Revenue sharing talks continue downvalley |

Revenue sharing talks continue downvalley

Kathy Heicher

There’s no sales-tax, revenue-sharing deals being cut between the towns of Eagle and Gypsum just yet. The talks are ongoing at the staff level, even as the Eagle Town Board continues to plow through its review of a potential big-box store development.”Jeff and I are talking,” said Eagle Town Manager Willy Powell of Jeff Shroll, his Gypsum counterpart. “We have outlined some parameters for revenue sharing, and we’ve discussed alternative ways to frame an agreement.”Last month, leaders from the two towns met and agreed to discuss further sharing sales-tax revenues. The intent is to help the towns to deal with the impacts of commercial development by sharing sales-tax revenues based on the assumption a big-box store in Gypsum, for example, would cause traffic in Eagle. If a store is built in Eagle, Gypsum’s shops might lose business.

A revenue-sharing agreement would also put towns in a better bargaining position when dealing with major retail developers, who are sometimes inclined to do some “jurisdictional shopping” for the best deals on incentives and fees.The talk is timely, with developer Merv Lapin taking his Red Mountain Ranch project to the town of Eagle. Lapin is proposing a mixed-use project immediately east of Eagle, with 450,000 square feet of commercial space between I-70 and Highway 6.Gypsum is proposing a revenue-sharing formula with a 60-40 tax split. The community that lands the big-box store would keep 60 percent of the subsequent sales-tax revenues, and the other would receive 40 percent.Shroll said Eagle is seeking a different sort of split if the big-box store is located in Gypsum.

“It needs to stay 60-40,” he said. “The hosting community still has impacts. They must provide fire protection, police service, traffic signals and road improvements.”Powell said the towns have outlined parameters for revenue sharing and are discussing alternative ways to frame an agreement. And Lapin says he’s keeping an eye on the negotiations from afar.”That’s a deal between the town of Eagle and the town of Gypsum. I have interest in both areas,” he said. In addition to the Red Mountain Ranch property, Lapin has an interest in property in both towns.”My objective is to do Red Mountain Ranch first. Then, if that doesn’t get done, possibly talk to a retailer about going down to Gypsum,” he said. Talk of a big-box store going elsewhere is all “speculative,” he added.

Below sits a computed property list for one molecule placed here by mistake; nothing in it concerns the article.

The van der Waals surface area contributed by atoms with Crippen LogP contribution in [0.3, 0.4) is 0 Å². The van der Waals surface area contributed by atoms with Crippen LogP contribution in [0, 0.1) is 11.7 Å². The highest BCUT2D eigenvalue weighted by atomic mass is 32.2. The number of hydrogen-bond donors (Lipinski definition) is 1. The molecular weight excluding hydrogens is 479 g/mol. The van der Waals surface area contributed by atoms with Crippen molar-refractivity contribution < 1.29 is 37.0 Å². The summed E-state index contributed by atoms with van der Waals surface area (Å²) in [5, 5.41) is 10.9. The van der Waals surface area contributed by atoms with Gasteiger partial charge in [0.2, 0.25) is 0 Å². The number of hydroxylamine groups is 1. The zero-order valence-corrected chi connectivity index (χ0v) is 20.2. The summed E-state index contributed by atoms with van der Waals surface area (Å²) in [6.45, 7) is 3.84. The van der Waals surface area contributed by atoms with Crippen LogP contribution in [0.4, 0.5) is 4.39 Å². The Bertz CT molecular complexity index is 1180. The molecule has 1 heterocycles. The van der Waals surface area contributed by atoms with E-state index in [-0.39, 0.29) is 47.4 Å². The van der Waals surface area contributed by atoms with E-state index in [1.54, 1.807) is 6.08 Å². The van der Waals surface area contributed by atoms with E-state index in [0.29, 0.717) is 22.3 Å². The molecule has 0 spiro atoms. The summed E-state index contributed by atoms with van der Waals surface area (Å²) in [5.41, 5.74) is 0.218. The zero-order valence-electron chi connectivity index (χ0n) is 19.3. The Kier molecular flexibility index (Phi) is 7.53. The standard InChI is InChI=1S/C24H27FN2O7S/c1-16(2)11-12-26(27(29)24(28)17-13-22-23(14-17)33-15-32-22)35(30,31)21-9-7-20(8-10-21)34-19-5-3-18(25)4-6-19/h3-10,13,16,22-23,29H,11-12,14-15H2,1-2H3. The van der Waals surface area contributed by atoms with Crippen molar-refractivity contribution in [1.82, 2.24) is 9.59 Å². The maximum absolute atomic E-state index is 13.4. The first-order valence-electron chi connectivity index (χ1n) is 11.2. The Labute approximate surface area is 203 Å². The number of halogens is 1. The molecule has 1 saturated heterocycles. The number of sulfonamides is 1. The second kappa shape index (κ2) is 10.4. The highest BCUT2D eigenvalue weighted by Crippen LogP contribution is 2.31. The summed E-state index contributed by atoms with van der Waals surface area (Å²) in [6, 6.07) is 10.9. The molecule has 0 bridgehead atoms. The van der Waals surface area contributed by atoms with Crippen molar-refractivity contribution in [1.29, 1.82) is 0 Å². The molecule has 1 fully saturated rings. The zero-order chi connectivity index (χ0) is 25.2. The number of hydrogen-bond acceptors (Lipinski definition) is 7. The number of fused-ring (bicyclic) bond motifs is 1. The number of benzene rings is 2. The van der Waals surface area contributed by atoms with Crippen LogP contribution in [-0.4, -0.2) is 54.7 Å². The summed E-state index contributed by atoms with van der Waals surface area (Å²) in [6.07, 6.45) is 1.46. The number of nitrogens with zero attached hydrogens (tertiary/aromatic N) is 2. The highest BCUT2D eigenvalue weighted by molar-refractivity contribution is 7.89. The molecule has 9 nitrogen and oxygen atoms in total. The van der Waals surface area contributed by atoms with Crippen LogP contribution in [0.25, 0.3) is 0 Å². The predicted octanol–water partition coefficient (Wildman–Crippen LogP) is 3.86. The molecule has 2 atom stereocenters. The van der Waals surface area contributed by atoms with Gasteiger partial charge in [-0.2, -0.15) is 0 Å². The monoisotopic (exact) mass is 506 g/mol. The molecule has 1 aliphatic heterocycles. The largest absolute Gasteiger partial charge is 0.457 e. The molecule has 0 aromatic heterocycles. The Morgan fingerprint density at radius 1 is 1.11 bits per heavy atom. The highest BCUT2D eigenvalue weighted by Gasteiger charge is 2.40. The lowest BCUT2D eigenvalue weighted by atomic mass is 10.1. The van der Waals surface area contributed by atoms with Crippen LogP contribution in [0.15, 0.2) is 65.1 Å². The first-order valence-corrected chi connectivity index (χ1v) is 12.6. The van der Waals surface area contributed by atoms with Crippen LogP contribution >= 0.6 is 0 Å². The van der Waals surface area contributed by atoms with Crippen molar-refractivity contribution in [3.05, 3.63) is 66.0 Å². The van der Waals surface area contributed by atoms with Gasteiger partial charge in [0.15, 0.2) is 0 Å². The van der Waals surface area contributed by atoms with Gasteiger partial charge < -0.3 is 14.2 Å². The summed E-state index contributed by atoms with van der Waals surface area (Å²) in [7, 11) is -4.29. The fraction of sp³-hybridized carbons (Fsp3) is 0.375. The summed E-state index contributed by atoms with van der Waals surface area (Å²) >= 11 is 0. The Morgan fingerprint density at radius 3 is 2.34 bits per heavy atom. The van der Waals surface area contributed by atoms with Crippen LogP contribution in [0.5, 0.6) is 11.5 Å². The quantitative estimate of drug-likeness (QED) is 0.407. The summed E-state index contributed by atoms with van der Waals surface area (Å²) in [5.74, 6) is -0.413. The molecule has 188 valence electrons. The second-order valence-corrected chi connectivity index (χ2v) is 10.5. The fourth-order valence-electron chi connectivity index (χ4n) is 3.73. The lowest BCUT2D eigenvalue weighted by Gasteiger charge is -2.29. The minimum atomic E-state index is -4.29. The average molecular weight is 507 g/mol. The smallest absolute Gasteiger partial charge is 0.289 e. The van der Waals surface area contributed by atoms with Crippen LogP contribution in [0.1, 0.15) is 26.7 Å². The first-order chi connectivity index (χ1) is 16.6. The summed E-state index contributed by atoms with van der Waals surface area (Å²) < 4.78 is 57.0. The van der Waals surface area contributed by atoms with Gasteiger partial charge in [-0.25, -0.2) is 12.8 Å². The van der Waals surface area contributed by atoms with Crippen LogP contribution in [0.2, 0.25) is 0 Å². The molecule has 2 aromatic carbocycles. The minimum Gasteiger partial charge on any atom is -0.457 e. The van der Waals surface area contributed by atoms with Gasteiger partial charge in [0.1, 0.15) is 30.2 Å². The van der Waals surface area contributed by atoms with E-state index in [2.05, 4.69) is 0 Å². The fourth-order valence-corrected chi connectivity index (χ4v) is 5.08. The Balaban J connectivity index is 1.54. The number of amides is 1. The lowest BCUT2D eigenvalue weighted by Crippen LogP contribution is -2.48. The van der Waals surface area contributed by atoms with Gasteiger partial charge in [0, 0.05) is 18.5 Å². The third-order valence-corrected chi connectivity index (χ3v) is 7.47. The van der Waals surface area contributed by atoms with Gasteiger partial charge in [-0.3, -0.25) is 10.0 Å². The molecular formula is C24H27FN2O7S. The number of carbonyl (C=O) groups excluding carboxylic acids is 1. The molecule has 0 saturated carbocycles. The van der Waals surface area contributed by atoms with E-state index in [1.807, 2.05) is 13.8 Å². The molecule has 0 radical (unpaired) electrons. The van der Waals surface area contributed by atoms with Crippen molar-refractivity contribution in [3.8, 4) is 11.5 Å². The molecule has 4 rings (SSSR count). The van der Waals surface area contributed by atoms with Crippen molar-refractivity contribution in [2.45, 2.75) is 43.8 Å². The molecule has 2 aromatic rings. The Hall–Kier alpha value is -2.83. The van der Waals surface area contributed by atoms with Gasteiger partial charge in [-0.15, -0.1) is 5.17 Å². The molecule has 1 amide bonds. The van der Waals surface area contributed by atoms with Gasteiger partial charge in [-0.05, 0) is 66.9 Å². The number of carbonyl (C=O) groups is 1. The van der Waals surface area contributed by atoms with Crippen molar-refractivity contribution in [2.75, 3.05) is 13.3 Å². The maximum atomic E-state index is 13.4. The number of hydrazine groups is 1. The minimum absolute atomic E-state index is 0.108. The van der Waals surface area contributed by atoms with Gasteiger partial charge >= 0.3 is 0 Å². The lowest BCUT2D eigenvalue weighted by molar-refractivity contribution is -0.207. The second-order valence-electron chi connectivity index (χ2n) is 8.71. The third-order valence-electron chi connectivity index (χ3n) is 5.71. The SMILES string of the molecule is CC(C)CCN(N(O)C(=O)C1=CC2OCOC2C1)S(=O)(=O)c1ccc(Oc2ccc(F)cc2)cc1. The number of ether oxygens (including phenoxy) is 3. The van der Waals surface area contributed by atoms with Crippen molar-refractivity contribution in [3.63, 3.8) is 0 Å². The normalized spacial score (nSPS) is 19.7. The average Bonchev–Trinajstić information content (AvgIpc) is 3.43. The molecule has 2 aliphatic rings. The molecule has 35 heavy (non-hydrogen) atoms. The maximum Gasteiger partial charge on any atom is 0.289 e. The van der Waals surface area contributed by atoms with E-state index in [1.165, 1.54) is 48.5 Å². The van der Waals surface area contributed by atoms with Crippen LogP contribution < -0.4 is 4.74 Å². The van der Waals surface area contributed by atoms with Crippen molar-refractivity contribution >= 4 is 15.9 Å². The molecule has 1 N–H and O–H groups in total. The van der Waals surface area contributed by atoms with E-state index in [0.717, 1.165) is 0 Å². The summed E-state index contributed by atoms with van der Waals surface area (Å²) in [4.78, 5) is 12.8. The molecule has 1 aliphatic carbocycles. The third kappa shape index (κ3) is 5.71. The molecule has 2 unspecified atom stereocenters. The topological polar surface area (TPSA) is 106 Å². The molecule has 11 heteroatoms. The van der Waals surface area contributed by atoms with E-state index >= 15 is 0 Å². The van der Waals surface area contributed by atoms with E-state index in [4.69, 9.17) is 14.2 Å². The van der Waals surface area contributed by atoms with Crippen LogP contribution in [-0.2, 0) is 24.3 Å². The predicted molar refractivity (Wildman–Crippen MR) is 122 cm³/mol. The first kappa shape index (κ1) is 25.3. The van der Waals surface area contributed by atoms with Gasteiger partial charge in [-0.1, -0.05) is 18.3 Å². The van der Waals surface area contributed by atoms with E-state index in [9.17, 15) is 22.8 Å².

Both Shroll and Powell said the challenges of revenue-sharing include the constraints of the state’s taxpyaer’s bill of rights law, which allows only a year-to-year-agreement that might not survive changes in town boards. A long-term commitment would require voter approval, and the revenue-sharing concept might be a tough sell to tax-paying citizens in either town.”We’re taking our first crack at a legal document and trying to figure out how to get through the hurdles,” Shroll said.Eagle Mayor Jon Stavney said revenue sharing will come up at a future Town Board meeting. A decision by the Eagle Town Board on the Red Mountain Ranch project is expected in May.Vail, Colorado

Support Local Journalism